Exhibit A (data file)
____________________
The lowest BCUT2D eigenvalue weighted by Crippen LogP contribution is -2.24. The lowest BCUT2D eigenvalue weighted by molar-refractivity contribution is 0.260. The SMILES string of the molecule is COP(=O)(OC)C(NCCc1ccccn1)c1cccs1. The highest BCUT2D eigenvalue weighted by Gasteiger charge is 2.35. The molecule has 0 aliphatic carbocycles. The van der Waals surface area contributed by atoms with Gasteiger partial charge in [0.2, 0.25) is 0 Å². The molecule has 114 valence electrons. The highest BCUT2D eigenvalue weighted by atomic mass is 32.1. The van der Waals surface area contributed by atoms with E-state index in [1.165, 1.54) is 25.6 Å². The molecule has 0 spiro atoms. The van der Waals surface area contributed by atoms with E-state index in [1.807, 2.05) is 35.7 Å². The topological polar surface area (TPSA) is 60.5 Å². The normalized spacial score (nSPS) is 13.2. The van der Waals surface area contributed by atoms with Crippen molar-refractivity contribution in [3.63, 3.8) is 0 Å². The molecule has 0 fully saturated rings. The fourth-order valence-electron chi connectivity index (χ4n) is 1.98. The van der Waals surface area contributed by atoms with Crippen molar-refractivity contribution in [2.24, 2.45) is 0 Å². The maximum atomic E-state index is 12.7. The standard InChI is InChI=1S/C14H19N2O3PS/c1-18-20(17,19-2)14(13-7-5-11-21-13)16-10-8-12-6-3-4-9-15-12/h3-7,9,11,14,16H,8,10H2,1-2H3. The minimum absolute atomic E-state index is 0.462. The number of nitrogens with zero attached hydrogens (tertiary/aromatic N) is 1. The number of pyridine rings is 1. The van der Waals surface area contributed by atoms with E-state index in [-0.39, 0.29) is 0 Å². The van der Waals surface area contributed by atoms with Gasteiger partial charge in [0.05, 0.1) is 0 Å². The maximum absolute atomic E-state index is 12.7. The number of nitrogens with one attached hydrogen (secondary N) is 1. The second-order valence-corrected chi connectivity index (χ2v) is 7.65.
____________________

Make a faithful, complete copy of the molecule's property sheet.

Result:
The lowest BCUT2D eigenvalue weighted by Crippen LogP contribution is -2.24. The lowest BCUT2D eigenvalue weighted by molar-refractivity contribution is 0.260. The SMILES string of the molecule is COP(=O)(OC)C(NCCc1ccccn1)c1cccs1. The highest BCUT2D eigenvalue weighted by Gasteiger charge is 2.35. The molecule has 0 aliphatic carbocycles. The van der Waals surface area contributed by atoms with Gasteiger partial charge in [0.2, 0.25) is 0 Å². The molecule has 114 valence electrons. The highest BCUT2D eigenvalue weighted by atomic mass is 32.1. The van der Waals surface area contributed by atoms with E-state index in [1.165, 1.54) is 25.6 Å². The molecule has 0 spiro atoms. The van der Waals surface area contributed by atoms with E-state index in [1.807, 2.05) is 35.7 Å². The topological polar surface area (TPSA) is 60.5 Å². The normalized spacial score (nSPS) is 13.2. The van der Waals surface area contributed by atoms with Crippen molar-refractivity contribution in [3.63, 3.8) is 0 Å². The molecule has 0 fully saturated rings. The fourth-order valence-electron chi connectivity index (χ4n) is 1.98. The van der Waals surface area contributed by atoms with Crippen molar-refractivity contribution in [2.24, 2.45) is 0 Å². The maximum atomic E-state index is 12.7. The standard InChI is InChI=1S/C14H19N2O3PS/c1-18-20(17,19-2)14(13-7-5-11-21-13)16-10-8-12-6-3-4-9-15-12/h3-7,9,11,14,16H,8,10H2,1-2H3. The minimum absolute atomic E-state index is 0.462. The number of nitrogens with zero attached hydrogens (tertiary/aromatic N) is 1. The number of pyridine rings is 1. The van der Waals surface area contributed by atoms with E-state index in [-0.39, 0.29) is 0 Å². The van der Waals surface area contributed by atoms with Gasteiger partial charge in [0.05, 0.1) is 0 Å². The maximum absolute atomic E-state index is 12.7. The number of nitrogens with one attached hydrogen (secondary N) is 1. The second-order valence-corrected chi connectivity index (χ2v) is 7.65.